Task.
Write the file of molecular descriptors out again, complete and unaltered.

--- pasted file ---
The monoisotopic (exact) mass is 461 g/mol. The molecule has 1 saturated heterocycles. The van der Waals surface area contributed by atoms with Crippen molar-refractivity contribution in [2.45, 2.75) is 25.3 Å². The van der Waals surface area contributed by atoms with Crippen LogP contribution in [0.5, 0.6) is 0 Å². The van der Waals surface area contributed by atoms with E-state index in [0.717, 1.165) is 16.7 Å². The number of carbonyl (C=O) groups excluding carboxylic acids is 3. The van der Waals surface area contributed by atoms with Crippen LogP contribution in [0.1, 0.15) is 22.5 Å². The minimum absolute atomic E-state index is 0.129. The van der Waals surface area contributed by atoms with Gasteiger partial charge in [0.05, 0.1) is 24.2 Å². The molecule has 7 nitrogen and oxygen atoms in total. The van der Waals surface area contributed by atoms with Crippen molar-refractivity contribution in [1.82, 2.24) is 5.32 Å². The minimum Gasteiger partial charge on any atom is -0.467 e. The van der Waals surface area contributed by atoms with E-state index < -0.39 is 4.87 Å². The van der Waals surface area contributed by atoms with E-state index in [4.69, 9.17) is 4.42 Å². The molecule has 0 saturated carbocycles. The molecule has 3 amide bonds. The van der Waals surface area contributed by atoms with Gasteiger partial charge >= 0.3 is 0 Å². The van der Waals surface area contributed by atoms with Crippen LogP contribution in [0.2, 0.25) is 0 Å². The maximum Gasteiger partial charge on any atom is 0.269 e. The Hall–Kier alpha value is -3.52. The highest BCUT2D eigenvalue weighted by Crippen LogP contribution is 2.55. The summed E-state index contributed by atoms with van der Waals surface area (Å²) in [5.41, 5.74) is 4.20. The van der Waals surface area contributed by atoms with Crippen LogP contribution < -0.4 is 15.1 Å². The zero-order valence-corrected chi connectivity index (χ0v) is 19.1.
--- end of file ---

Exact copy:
The monoisotopic (exact) mass is 461 g/mol. The molecule has 1 saturated heterocycles. The van der Waals surface area contributed by atoms with Crippen molar-refractivity contribution in [2.45, 2.75) is 25.3 Å². The van der Waals surface area contributed by atoms with Crippen LogP contribution in [0.5, 0.6) is 0 Å². The van der Waals surface area contributed by atoms with E-state index in [0.717, 1.165) is 16.7 Å². The number of carbonyl (C=O) groups excluding carboxylic acids is 3. The van der Waals surface area contributed by atoms with Crippen LogP contribution in [0.1, 0.15) is 22.5 Å². The minimum absolute atomic E-state index is 0.129. The van der Waals surface area contributed by atoms with Gasteiger partial charge in [0.05, 0.1) is 24.2 Å². The molecule has 7 nitrogen and oxygen atoms in total. The van der Waals surface area contributed by atoms with Crippen molar-refractivity contribution in [1.82, 2.24) is 5.32 Å². The minimum Gasteiger partial charge on any atom is -0.467 e. The van der Waals surface area contributed by atoms with E-state index < -0.39 is 4.87 Å². The van der Waals surface area contributed by atoms with E-state index in [4.69, 9.17) is 4.42 Å². The molecule has 0 saturated carbocycles. The molecule has 3 amide bonds. The van der Waals surface area contributed by atoms with Gasteiger partial charge >= 0.3 is 0 Å². The van der Waals surface area contributed by atoms with Crippen LogP contribution in [0.2, 0.25) is 0 Å². The maximum Gasteiger partial charge on any atom is 0.269 e. The Hall–Kier alpha value is -3.52. The highest BCUT2D eigenvalue weighted by Crippen LogP contribution is 2.55. The summed E-state index contributed by atoms with van der Waals surface area (Å²) in [5.41, 5.74) is 4.20. The van der Waals surface area contributed by atoms with Crippen LogP contribution < -0.4 is 15.1 Å². The zero-order valence-corrected chi connectivity index (χ0v) is 19.1.